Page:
27 December 2012

Ven. Uduwela Nanda makes children fly

Saturday (May 1, 2010), I was in Peradeniya. Well, Kiribathkumbura to be precise. I was with about a dozen of my batchmates from Peradeniya. We meet like this now and then, but this time it was a families-included affair. The ‘group’ was made up of a set of people who had opposed the JVP-led Student Action Committee of Peradeniya or were at least critical of their methods.

The conversation went around old times, recollecting incident and personality, remembering those who were not present and those who will never again be present, due to natural and unnatural causes, children and their future and politics.
There was talk about using the collective that we are and have been for almost 25 years to do some useful political work.

There was talk about objectives, strategies, specific actions and possible outcomes. There was concern expressed about things done in good faith producing unanticipated results. This made me remember Ven Uduwela Nanda Thera.
Ven Uduwela Nanda entered the Arts Faculty, Peradeniya University in October 1985. He was a recipient of a Mahapola Scholarship. Politically, he leaned towards the Nava Sama Samaja Party (NSSP). Almost 20 years later he would tell me that he had resolved to keep away from all kinds of extremism, Marxist included. Preferred political ideology notwithstanding, Ven Nanda Thera hadn’t changed much when I met him somewhere near Thalawakele in 2003.

I spoke about Nanda Haamuduruwo. I repeated a conversation that took place in that temple in Thalawakele in 2003. Nanda Haamuduruwo told me he wanted to disrobe.
‘I am from Galagedara. I have done a lot for the village. One day an unpleasant incident occurred in Galagedara. I’ve helped so many people over the years, but no one came to my assistance. I am very disillusioned.’

Now Nanda Haamuduruwo was very different to other bikkhus at Peradeniya. Those who were ‘political’ were very pro-JVP. They were for the most part poorly read and their ‘understanding’ of Marxism and Leftist politics was derived mostly from Wijeweera’s missives and a set of books that was ‘standard reading’ for those associated with the JVP.
Nanda Haamuduruwo stood above them all in terms of ideological sophistry, nuance in reading the political equation and its unfolding and of course as a conversationalist on a wide range of subjects. Nanda Haamuduruwo purchased books every month, when he received the Rs 350 monthly Mahapola allowance.

He built a library in his temple in Galagedara. That was for the children of the area. He was a student, a teacher, a friend to the young people of the area and an exemplary citizen. I didn’t know what the incident was about and didn’t ask. He felt let down and that’s all that mattered to me at the time.
I remembered my teachers. They all gave me wings and didn’t worry at all where I flew or if I came back to say thank you. I shared this thought with Nanda Haamuduruwo: ‘We can’t expect those who we help to help us back.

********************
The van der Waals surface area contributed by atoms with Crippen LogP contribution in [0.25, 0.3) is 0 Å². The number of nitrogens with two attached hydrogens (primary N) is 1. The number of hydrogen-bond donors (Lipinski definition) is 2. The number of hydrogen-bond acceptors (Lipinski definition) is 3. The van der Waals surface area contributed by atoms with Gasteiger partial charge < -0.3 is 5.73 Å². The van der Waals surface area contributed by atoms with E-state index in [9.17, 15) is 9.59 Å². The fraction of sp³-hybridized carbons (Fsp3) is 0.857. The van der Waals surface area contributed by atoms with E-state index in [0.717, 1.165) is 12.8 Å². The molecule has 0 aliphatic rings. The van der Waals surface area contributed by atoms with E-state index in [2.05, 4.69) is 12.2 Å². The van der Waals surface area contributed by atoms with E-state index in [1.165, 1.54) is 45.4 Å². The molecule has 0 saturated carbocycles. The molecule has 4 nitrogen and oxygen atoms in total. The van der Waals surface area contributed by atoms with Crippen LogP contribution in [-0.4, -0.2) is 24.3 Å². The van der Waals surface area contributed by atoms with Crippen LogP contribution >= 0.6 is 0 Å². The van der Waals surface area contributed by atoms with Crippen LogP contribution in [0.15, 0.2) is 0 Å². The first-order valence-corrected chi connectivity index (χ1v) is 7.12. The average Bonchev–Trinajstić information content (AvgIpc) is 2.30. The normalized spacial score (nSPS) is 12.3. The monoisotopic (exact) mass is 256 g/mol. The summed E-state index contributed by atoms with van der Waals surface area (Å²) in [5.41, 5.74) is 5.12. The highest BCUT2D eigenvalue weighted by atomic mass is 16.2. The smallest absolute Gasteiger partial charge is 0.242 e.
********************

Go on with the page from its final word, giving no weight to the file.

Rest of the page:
We give them some tools, some skills and hope they will put them to good use, for themselves and society. They might very well end up doing something we never dreamed they would and this could be good or bad in our eyes.
We are not responsible for the bad they may do. We can’t take full credit for the good they may do either. What is important is the doing. We wish them well and hope for the best. Our task with respect to that particular individual is done. We move on.

This was almost seven years ago. I haven’t seen Nanda Haamuduruwo since then. When I mentioned this encounter, Sri Shantha Wickramanayake, our batchmate and resident of Danthure, said ‘I have something to add’. He updated us about what Nanda Haamuduruwo had been doing in recent time.
Apparently Nanda Haamuduruwo had ‘taken over’ a school that was on the verge of being shut down and turned things around. It was a small school in a village called Dehideniya. He had taken charge and today that school produces very good results at the O/L examination.

There are people like that. These are our ‘natural resources’, the ‘human resources’ honed not just by free education but by teachers who were both guru (teacher) and deguru (parents). Such individuals do not wait for ‘instructions’. They are respectful of circular but do not let these define the limits of engagement. They don’t become non-teacher or non-professional after they ‘sign-out’. They don’t wait for the state, they don’t complain about that which is missing. They don’t lament or whine. They just do what can be done given the resources at hand.
Nanda Haamuduruwo and those like him make me ask myself every day ‘what have you done today?’ I ask myself if I have done enough. I ask myself if I am doing my duty by the people whose sweat generated the money that paid for my education.

The ‘meeting’ in Kiribathkumbura ended with a chit-chat with the children. There were children of all ages, three to 18. A lot of things were said. It all boiled down to one thing: ‘Do whatever you like with the education you get, but don’t forget who pays for it and remember that remembering means you have to be responsible.’ Nanda Haamuduruwo didn’t come for this meeting. He was present though. In fact the venerable bikkhu chaired the meeting, I felt.